Some recent case studies on helping pollinators from Antrim and Newtownabbey Borough Council

Since the publication of the All-Ireland Pollinator Plan in 2015, local authorities across the island have offered support and adopted pollinator-friendly policies. In addition to training parks staff on actions, reducing mowing, and switching to pollinator-friendly planting, staff in many councils have also come up with innovative and creative ways to help the Pollinator Plan gain momentum. 

In early 2019, a framework to allow Councils to become formal partners to the All-Ireland Pollinator Plan was launched. In becoming an All-Ireland Pollinator Plan Partner, Local Authorities agree to support the ethos of the All-Ireland Pollinator Plan; to consider the Plan in their policies, plans, and management decisions where possible; to carry out one pollinator-friendly action in the first year of signing up and plan to carry out at least three more within the following five years. Local authority partners will also provide updates on the pollinator actions they have planned, implemented or maintained at the end of each year. To date, 24 partner local authorities have become a network for sharing knowledge and ideas. 

With current environmental challenges, including Climate Change and Habitat Loss, the All-Ireland Pollinator Plan offers local authorities a toolkit to protect the free ecosystem services provided by pollinating insects, while at the same time helping all types of biodiversity.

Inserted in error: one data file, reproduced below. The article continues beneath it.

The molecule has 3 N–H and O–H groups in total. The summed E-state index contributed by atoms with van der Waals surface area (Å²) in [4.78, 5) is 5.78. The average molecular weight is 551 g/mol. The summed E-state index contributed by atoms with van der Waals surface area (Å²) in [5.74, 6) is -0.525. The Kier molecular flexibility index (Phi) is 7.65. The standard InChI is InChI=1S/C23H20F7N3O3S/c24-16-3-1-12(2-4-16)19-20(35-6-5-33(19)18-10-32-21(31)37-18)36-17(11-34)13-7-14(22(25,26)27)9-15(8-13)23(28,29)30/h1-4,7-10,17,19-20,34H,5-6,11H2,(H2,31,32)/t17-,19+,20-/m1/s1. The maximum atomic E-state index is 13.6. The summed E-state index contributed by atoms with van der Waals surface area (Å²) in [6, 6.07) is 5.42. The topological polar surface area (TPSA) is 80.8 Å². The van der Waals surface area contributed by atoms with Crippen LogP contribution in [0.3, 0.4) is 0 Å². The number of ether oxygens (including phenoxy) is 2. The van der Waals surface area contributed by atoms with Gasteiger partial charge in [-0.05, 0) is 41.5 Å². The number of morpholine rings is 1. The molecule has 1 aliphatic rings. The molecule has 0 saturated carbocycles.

Here, Council partner Antrim and Newtownabbey District Council gives an overview of just five of its 2020 projects:


1.   Six Mile Water Park, Wildflower walk

  • An amenity grassland area, that was planted with a line of standard trees
  • A Wild Flower meadow strip was sown along the edge of the tree lined path
  • The Wild flower strip is cut and lifted each year
  • Provides food and shelter for pollinators
  • Receives positive feedback from park users



2.  Six Mile Water Park, traditional orchard creation

  • Traditional orchard created on an amenity grassland area
  • 5 different fruit tree species, 25 trees in total
  • Native hedgerow planted around the orchard
  • Provides food and shelter for pollinators


3. Hannon’s Field, Lough Shore Park, Antrim. Wildflower meadow restoration

  • An amenity grassland area beside the Six Mile Water river
  • Yellow rattle seed was sown in 2016
  • The meadow is cut and the grass is removed each year
  • We were delighted to see Orchids appear in 2017
  • Provides food and shelter for pollinators
  • Positive feedback from park users, who enjoy walking through the mown paths in the meadow



4. Hazelbank Park, Traditional Orchard restoration

  • Restoration of an existing traditional orchard
  • Existing trees pruned and new fruit trees planted
  • Paths are mown through the grass for people to walk through the orchard
  • Provides food and shelter for pollinators



5. Steeple Play Area. Wildflower meadow restoration

  • An amenity grassland area
  • Yellow rattle seeds were scattered by local school pupils
  • Wildflower plug plants were planted by the local community and schools
  • Provides food and shelter for pollinators
  • Part of Grow Wild and Bee-licious projects



By Ruth Wilson, Biodiversity Officer, Antrim & Newtownabbey Borough Council